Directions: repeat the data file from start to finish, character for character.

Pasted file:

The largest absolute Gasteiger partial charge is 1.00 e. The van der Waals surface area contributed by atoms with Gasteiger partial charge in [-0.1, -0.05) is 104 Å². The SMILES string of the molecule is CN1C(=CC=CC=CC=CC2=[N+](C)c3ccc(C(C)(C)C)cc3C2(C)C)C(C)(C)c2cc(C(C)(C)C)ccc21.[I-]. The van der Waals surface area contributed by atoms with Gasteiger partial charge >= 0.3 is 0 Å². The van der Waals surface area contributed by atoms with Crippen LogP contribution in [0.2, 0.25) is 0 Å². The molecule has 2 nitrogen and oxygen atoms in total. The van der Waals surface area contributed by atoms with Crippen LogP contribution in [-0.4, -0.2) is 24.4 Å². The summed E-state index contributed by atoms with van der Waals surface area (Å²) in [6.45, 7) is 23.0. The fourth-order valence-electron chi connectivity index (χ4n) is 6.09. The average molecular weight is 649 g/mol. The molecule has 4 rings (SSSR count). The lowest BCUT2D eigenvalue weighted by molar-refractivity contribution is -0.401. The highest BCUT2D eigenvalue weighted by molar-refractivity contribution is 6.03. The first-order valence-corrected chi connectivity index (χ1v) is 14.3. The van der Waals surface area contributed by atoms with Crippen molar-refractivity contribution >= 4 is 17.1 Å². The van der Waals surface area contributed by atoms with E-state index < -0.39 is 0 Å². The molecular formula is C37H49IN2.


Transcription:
The largest absolute Gasteiger partial charge is 1.00 e. The van der Waals surface area contributed by atoms with Gasteiger partial charge in [-0.1, -0.05) is 104 Å². The SMILES string of the molecule is CN1C(=CC=CC=CC=CC2=[N+](C)c3ccc(C(C)(C)C)cc3C2(C)C)C(C)(C)c2cc(C(C)(C)C)ccc21.[I-]. The van der Waals surface area contributed by atoms with Gasteiger partial charge >= 0.3 is 0 Å². The van der Waals surface area contributed by atoms with Crippen LogP contribution in [0.2, 0.25) is 0 Å². The molecule has 2 nitrogen and oxygen atoms in total. The van der Waals surface area contributed by atoms with Crippen LogP contribution in [-0.4, -0.2) is 24.4 Å². The summed E-state index contributed by atoms with van der Waals surface area (Å²) in [6.45, 7) is 23.0. The fourth-order valence-electron chi connectivity index (χ4n) is 6.09. The average molecular weight is 649 g/mol. The molecule has 4 rings (SSSR count). The lowest BCUT2D eigenvalue weighted by molar-refractivity contribution is -0.401. The highest BCUT2D eigenvalue weighted by molar-refractivity contribution is 6.03. The first-order valence-corrected chi connectivity index (χ1v) is 14.3. The van der Waals surface area contributed by atoms with Crippen molar-refractivity contribution >= 4 is 17.1 Å². The van der Waals surface area contributed by atoms with E-state index < -0.39 is 0 Å². The molecular formula is C37H49IN2.